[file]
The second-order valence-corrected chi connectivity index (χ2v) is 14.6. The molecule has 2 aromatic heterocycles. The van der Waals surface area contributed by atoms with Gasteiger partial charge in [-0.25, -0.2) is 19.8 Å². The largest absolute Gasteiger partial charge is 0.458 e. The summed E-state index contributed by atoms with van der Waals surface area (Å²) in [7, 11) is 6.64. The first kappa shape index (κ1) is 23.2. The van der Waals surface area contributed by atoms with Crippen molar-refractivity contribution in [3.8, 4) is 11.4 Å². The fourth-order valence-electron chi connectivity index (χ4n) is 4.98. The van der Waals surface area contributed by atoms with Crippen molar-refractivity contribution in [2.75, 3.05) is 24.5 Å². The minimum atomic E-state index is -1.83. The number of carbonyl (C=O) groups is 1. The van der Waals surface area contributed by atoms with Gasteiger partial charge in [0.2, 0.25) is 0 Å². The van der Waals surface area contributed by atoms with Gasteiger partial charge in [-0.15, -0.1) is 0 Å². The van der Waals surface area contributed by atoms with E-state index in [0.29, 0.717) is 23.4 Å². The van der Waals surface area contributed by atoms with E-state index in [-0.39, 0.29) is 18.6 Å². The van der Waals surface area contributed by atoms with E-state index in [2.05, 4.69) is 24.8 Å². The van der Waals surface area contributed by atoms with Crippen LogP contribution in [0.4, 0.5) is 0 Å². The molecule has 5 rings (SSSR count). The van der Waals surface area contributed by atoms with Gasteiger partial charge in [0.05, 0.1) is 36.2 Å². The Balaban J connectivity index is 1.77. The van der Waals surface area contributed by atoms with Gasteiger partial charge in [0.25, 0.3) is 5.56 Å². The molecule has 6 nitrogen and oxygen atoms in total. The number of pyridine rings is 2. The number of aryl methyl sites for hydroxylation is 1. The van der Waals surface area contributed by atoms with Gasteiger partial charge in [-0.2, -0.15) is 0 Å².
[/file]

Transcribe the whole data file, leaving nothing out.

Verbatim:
The second-order valence-corrected chi connectivity index (χ2v) is 14.6. The molecule has 2 aromatic heterocycles. The van der Waals surface area contributed by atoms with Gasteiger partial charge in [-0.25, -0.2) is 19.8 Å². The largest absolute Gasteiger partial charge is 0.458 e. The summed E-state index contributed by atoms with van der Waals surface area (Å²) in [7, 11) is 6.64. The first kappa shape index (κ1) is 23.2. The van der Waals surface area contributed by atoms with Crippen molar-refractivity contribution in [3.8, 4) is 11.4 Å². The fourth-order valence-electron chi connectivity index (χ4n) is 4.98. The van der Waals surface area contributed by atoms with Crippen molar-refractivity contribution in [2.75, 3.05) is 24.5 Å². The minimum atomic E-state index is -1.83. The number of carbonyl (C=O) groups is 1. The van der Waals surface area contributed by atoms with Gasteiger partial charge in [0.2, 0.25) is 0 Å². The van der Waals surface area contributed by atoms with Gasteiger partial charge in [-0.15, -0.1) is 0 Å². The van der Waals surface area contributed by atoms with E-state index in [0.29, 0.717) is 23.4 Å². The van der Waals surface area contributed by atoms with E-state index in [-0.39, 0.29) is 18.6 Å². The van der Waals surface area contributed by atoms with E-state index in [2.05, 4.69) is 24.8 Å². The van der Waals surface area contributed by atoms with Crippen LogP contribution in [0.4, 0.5) is 0 Å². The molecule has 5 rings (SSSR count). The van der Waals surface area contributed by atoms with Gasteiger partial charge in [0.05, 0.1) is 36.2 Å². The Balaban J connectivity index is 1.77. The van der Waals surface area contributed by atoms with Gasteiger partial charge in [0.25, 0.3) is 5.56 Å². The molecule has 6 nitrogen and oxygen atoms in total. The number of pyridine rings is 2. The number of aryl methyl sites for hydroxylation is 1. The van der Waals surface area contributed by atoms with Gasteiger partial charge in [-0.2, -0.15) is 0 Å².